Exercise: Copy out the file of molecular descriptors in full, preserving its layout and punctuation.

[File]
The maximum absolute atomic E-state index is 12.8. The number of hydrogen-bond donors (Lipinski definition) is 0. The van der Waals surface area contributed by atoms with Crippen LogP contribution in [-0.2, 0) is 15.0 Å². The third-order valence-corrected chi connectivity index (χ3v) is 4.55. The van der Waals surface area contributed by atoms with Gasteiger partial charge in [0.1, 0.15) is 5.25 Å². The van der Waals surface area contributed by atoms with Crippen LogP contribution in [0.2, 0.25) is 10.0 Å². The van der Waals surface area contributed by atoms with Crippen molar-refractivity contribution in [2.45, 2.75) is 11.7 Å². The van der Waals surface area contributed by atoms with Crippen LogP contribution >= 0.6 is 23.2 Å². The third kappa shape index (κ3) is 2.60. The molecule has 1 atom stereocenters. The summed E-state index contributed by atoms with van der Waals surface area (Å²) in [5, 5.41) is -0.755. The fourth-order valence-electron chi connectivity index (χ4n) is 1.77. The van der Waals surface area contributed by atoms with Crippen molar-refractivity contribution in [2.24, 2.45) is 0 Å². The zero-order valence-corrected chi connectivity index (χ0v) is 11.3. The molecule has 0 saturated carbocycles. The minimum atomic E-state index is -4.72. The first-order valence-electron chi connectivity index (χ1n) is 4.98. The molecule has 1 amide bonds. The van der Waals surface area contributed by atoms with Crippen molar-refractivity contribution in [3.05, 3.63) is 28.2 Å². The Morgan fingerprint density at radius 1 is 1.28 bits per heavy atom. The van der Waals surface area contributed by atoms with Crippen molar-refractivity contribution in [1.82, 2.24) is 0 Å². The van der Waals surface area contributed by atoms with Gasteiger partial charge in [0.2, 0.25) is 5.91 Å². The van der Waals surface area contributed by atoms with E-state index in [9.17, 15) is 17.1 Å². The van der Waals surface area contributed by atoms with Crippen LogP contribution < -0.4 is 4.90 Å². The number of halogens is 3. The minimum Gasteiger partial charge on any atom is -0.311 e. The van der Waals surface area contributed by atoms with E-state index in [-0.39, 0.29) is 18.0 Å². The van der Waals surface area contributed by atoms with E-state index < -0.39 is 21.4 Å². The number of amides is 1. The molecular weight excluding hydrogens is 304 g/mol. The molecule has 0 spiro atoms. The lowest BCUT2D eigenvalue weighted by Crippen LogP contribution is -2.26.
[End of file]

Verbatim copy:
The maximum absolute atomic E-state index is 12.8. The number of hydrogen-bond donors (Lipinski definition) is 0. The van der Waals surface area contributed by atoms with Crippen LogP contribution in [-0.2, 0) is 15.0 Å². The third-order valence-corrected chi connectivity index (χ3v) is 4.55. The van der Waals surface area contributed by atoms with Gasteiger partial charge in [0.1, 0.15) is 5.25 Å². The van der Waals surface area contributed by atoms with Crippen LogP contribution in [0.2, 0.25) is 10.0 Å². The van der Waals surface area contributed by atoms with Crippen molar-refractivity contribution in [2.45, 2.75) is 11.7 Å². The van der Waals surface area contributed by atoms with Crippen LogP contribution >= 0.6 is 23.2 Å². The third kappa shape index (κ3) is 2.60. The molecule has 1 atom stereocenters. The summed E-state index contributed by atoms with van der Waals surface area (Å²) in [5, 5.41) is -0.755. The fourth-order valence-electron chi connectivity index (χ4n) is 1.77. The van der Waals surface area contributed by atoms with Crippen molar-refractivity contribution in [2.24, 2.45) is 0 Å². The zero-order valence-corrected chi connectivity index (χ0v) is 11.3. The molecule has 0 saturated carbocycles. The minimum atomic E-state index is -4.72. The first-order valence-electron chi connectivity index (χ1n) is 4.98. The molecule has 1 amide bonds. The van der Waals surface area contributed by atoms with Crippen molar-refractivity contribution in [3.05, 3.63) is 28.2 Å². The Morgan fingerprint density at radius 1 is 1.28 bits per heavy atom. The van der Waals surface area contributed by atoms with Crippen molar-refractivity contribution in [1.82, 2.24) is 0 Å². The van der Waals surface area contributed by atoms with Gasteiger partial charge in [0.2, 0.25) is 5.91 Å². The van der Waals surface area contributed by atoms with E-state index in [9.17, 15) is 17.1 Å². The van der Waals surface area contributed by atoms with Crippen LogP contribution < -0.4 is 4.90 Å². The number of halogens is 3. The minimum Gasteiger partial charge on any atom is -0.311 e. The van der Waals surface area contributed by atoms with E-state index in [-0.39, 0.29) is 18.0 Å². The van der Waals surface area contributed by atoms with E-state index < -0.39 is 21.4 Å². The number of amides is 1. The molecular weight excluding hydrogens is 304 g/mol. The molecule has 0 spiro atoms. The lowest BCUT2D eigenvalue weighted by Crippen LogP contribution is -2.26.